My clients from historically marginalized groups frequently express frustration at carrying heavier service and advising loads than their white and/or male counterparts. Research validates that there is an inequitable distribution of tasks that don’t “count” for promotion. For too long, the majority of strategies I had to offer left the burden of managing the problem on those who were already negatively impacted.

Serious Woman Therefore, I was heartened to learn about the solutions being promoted by KerryAnn O’Meara and her colleagues Dawn Culpepper, Joya Misra, and Audrey Jaeger as part of the NSF ADVANCE funded Faculty Workload and Rewards Project.

The investigators worked with departments at major research universities to create and implement structural solutions to address unfair service loads. In an article in Inside Higher Education and in this report, O’Meara and colleagues offer ideas that employ the concept of choice architecture to shape how work is divided. Recommendations include:

  • Measure the load. Conduct an audit of current service loads and create dashboards of faculty activities. Sharing this information publicly may prompt personal reflection and will encourage more in-depth conversations about the fair distribution of work. Dashboards might include:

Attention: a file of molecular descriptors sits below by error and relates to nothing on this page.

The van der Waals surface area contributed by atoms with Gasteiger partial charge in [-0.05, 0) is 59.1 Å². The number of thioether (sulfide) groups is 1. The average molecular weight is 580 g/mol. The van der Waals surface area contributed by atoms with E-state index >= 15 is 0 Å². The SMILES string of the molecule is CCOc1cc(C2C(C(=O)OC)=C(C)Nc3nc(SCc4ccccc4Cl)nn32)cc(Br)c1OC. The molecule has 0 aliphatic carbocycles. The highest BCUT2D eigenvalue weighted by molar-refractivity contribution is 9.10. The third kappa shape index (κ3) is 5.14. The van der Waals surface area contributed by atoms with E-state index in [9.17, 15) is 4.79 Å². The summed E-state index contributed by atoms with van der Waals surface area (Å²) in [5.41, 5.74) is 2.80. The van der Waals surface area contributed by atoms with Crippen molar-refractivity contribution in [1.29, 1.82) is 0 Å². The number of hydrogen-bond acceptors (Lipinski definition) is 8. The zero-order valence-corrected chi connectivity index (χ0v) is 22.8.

• Service as a member or chair of a committee
    • Advising loads
    • Teaching loads including class size and the support of teaching assistants
    • University/College wide service
  • Clarity of expectations. Add clarity to service expectations that have been vague. O’Meara advises that departmental teams work together to specify the minimum amount of advising and service expected of every member of the department. Assign high, medium, and low intensity scores for different types of activities. For example, chairing a committee would receive more credit than serving on a committee.
  • Transparency of benefits. Rather than individually negotiating for reduced workloads or compensation for intensive service, create a transparent process that makes clear which roles come with a course release or extra salary, and offer a method for all faculty members to express their interest in those roles.
  • Share the load. Instead of asking people to “opt in” to service, follow a rotation in which everyone is expected to take a turn at labor intensive but low-profile service, with the onus on individuals who want an exception to make a case for why they alone should be able to “opt out” of service that everyone else takes a turn at.

Although some people will always attempt to game the system and do less than their share, these structural solutions take some of the burden off of those most hurt by the status quo. If you’d like to implement any of these ideas, more details including sample dashboards can be found on the Faculty Workload and Rewards Project website. And if you or your institution have successfully implemented other solutions, I’d love to hear from you!